The first book, The Peasant, the Buffalo, and the Tiger: Vietnamese Legends and Tales (1997), is a collection of folk tales reminiscent of Grimm's Fairy Tales. Edited by Huu Ngoc and Hoa Mai, these age-old traditional stories star a fantastic cast of characters, ranging from evil genies to poor woodcutters, and explain how certain things came to be in the world. Consider the title story of the book, "The Peasant, the Buffalo, and the Tiger," which is also my personal favorite in this collection. In brief, the story goes as follows:
Once upon a time, a peasant was working in his rice field with his water buffalo, at a time when buffalo had sharp teeth like all the other beasts of the world. A tiger crept up to the water buffalo and said: "I don't come as an enemy. I just want to ask you something. I have seen you every day without your seeing me. Hidden in the bushes, I have watched the curious spectacle of your toil. How does it come about that Man, this little and upright being without great strength, with no piercing sight and no sense of smell, manages to lead you and make you work for him, you who are ten times bigger and much more powerful than he?" The water buffalo replied: "To tell you the truth, I don't know. Yet I can never free myself from his mastery. I know only that he is in possession of a talisman called intelligence." So the tiger resolved to ask the peasant for some of his intelligence. But when the tiger asked, the peasant told him: "Excuse me, sir. I've left it at home. Nobody ever brings it along with him when working in the field. Besides, I have so little of it for myself that I can not impart any of it to you."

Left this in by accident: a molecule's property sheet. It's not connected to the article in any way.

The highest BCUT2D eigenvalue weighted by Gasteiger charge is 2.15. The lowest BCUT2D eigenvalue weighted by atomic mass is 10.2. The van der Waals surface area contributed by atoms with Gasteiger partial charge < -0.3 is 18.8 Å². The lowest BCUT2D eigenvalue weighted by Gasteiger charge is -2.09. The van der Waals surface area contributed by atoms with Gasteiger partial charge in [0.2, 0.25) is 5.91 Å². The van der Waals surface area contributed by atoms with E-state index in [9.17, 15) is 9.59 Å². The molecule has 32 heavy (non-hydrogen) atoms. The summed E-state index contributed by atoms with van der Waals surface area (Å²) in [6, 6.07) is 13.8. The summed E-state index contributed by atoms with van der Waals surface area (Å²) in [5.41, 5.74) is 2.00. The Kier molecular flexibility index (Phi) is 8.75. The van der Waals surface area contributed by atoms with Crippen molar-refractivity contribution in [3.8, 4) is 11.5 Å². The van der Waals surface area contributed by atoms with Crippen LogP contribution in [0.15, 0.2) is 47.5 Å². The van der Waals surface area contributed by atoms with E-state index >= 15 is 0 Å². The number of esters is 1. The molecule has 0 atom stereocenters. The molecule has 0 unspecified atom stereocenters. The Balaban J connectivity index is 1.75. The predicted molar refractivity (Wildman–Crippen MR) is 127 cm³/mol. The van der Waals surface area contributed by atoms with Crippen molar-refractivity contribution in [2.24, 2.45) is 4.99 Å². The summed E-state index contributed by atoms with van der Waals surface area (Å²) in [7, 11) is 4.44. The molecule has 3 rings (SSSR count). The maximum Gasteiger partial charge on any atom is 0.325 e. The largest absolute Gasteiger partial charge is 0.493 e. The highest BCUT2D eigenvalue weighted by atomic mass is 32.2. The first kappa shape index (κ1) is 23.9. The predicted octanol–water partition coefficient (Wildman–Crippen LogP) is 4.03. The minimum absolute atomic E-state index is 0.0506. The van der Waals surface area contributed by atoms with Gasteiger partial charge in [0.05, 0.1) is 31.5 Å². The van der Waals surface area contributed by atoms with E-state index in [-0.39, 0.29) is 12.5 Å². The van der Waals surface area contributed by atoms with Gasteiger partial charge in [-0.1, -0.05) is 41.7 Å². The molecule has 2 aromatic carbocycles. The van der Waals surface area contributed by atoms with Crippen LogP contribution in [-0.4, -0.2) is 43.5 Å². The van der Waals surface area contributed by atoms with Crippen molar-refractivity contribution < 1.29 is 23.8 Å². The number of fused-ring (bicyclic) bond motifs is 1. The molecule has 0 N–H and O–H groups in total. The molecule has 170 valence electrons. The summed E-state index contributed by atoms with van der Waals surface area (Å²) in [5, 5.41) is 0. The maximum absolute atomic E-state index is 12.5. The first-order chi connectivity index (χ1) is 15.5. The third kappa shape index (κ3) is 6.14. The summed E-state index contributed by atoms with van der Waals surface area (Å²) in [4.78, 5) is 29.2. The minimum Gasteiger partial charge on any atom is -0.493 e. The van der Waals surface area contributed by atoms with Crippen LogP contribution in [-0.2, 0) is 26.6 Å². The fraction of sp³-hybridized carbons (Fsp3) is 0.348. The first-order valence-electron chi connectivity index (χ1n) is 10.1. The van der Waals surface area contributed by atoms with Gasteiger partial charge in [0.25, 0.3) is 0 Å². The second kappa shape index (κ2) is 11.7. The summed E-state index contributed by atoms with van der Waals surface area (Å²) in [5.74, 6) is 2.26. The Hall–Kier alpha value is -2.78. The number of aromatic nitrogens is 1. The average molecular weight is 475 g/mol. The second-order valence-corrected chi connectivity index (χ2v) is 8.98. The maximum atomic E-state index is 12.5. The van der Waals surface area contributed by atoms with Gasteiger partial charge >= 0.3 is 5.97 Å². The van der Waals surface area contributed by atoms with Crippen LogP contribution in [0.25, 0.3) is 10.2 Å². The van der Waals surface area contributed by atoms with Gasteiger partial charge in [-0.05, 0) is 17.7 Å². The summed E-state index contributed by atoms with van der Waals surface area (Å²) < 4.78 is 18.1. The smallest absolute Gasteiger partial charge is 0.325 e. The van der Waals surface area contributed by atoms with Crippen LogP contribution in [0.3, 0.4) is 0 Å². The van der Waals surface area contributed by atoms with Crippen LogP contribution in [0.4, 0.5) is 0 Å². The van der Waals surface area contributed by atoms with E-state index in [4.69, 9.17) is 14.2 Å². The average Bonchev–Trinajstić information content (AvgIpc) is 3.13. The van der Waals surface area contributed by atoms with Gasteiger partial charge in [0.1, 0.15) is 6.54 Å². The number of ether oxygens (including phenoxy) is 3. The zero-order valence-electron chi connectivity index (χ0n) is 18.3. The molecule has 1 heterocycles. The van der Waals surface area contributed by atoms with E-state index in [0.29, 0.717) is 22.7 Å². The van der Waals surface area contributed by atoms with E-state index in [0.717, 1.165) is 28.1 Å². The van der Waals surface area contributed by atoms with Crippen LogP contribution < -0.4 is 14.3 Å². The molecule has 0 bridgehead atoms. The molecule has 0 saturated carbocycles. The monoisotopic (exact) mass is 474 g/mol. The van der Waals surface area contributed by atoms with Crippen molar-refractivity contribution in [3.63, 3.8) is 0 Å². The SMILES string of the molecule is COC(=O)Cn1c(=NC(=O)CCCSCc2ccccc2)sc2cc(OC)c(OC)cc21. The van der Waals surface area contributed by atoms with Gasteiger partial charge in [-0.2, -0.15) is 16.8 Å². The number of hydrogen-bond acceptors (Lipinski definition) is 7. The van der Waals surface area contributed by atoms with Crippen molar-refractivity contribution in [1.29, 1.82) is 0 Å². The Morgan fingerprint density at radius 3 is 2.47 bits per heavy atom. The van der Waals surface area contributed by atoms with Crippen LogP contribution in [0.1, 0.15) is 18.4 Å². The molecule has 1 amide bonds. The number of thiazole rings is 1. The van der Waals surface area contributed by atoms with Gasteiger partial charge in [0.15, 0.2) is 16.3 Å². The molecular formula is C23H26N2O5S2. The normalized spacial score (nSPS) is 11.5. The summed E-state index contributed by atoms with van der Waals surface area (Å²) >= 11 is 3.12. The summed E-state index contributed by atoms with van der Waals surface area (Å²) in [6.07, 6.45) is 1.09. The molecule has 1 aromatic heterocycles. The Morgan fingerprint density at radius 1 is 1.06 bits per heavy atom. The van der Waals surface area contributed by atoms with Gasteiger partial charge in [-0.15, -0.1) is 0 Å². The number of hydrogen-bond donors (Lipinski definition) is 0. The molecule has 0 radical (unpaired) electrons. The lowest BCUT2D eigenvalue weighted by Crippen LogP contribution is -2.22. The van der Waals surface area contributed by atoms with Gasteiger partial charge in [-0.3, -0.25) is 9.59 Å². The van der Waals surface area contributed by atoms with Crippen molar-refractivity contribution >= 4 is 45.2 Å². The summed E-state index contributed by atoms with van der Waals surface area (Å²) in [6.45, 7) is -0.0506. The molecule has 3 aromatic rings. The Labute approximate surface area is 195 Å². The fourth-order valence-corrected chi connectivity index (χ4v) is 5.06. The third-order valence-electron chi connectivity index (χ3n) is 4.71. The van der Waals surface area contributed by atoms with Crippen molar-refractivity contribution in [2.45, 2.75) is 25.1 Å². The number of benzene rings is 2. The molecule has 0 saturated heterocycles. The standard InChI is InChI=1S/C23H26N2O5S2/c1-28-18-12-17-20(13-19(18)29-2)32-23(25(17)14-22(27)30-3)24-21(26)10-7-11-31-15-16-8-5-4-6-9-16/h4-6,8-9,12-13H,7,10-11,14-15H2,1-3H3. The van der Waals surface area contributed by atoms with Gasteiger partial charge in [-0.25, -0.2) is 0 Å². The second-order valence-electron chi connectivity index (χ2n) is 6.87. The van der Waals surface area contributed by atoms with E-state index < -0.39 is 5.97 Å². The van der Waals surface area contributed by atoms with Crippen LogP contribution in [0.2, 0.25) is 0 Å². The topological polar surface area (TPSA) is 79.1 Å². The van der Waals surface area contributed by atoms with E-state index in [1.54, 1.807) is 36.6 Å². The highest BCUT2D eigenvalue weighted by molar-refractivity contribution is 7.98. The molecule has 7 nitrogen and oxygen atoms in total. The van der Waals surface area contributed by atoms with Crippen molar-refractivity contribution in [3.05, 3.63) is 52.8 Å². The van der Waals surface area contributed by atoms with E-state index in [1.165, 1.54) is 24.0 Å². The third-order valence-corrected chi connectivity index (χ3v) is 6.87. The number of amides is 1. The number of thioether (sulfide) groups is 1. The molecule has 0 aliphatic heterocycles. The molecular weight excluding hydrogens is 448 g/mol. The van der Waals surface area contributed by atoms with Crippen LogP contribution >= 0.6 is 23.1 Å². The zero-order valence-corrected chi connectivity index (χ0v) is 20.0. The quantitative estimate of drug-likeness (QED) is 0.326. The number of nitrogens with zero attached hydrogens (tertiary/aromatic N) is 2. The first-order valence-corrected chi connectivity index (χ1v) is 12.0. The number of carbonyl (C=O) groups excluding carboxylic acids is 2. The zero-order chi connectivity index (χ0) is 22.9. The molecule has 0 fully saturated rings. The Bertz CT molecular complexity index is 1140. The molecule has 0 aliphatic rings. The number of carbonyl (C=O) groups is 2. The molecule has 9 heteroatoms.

When the tiger insisted, the peasant relented and said he would get his intelligence from the village, but that he would have to tie up the tiger as insurance against him eating his water buffalo. The tiger agreed to this, and the peasant bound the tiger to a tree. The peasant went to the village and returned with bundles of straw, which he piled around the tiger and set ablaze. "There it is, my intelligence," shouted the peasant as the tiger roared in pain and rage. The water buffalo laughed so hard at the sight of this spectacle that he whacked his head against a rock and broke out all of his teeth. Water buffalo have never had upper teeth since that day. Eventually the ropes holding the tiger burned up, and the cat leapt free and dashed into the jungle. Bits of burning straw stuck to his skin and left long black scorch marks. This is how the tiger got his stripes. (The tiger regains his dignity in a subsequent story titled "The Toad and the Rain," in which the cat takes part in a toad-led expedition to convince the Emperor of Heaven to end a punishing drought.)